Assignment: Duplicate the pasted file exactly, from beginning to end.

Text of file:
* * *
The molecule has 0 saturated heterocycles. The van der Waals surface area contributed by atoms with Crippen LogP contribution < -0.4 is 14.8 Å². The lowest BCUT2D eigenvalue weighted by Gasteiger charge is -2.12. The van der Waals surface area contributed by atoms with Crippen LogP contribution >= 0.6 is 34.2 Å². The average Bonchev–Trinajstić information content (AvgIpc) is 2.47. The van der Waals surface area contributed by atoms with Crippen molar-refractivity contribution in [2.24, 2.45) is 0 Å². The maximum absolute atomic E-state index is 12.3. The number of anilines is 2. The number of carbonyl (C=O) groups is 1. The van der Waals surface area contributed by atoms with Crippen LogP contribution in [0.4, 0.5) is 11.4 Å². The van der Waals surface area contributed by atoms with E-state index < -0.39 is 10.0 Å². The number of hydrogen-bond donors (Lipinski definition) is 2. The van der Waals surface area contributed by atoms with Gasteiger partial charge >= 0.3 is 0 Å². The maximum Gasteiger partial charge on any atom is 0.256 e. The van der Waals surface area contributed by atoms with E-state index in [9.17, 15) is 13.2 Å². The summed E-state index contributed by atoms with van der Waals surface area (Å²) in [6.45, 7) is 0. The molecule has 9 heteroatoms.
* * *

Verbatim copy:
The molecule has 0 saturated heterocycles. The van der Waals surface area contributed by atoms with Crippen LogP contribution < -0.4 is 14.8 Å². The lowest BCUT2D eigenvalue weighted by Gasteiger charge is -2.12. The van der Waals surface area contributed by atoms with Crippen LogP contribution >= 0.6 is 34.2 Å². The average Bonchev–Trinajstić information content (AvgIpc) is 2.47. The van der Waals surface area contributed by atoms with Crippen molar-refractivity contribution in [2.24, 2.45) is 0 Å². The maximum absolute atomic E-state index is 12.3. The number of anilines is 2. The number of carbonyl (C=O) groups is 1. The van der Waals surface area contributed by atoms with Crippen LogP contribution in [0.4, 0.5) is 11.4 Å². The van der Waals surface area contributed by atoms with E-state index < -0.39 is 10.0 Å². The number of hydrogen-bond donors (Lipinski definition) is 2. The van der Waals surface area contributed by atoms with Gasteiger partial charge >= 0.3 is 0 Å². The maximum Gasteiger partial charge on any atom is 0.256 e. The van der Waals surface area contributed by atoms with E-state index in [9.17, 15) is 13.2 Å². The summed E-state index contributed by atoms with van der Waals surface area (Å²) in [6.45, 7) is 0. The molecule has 9 heteroatoms.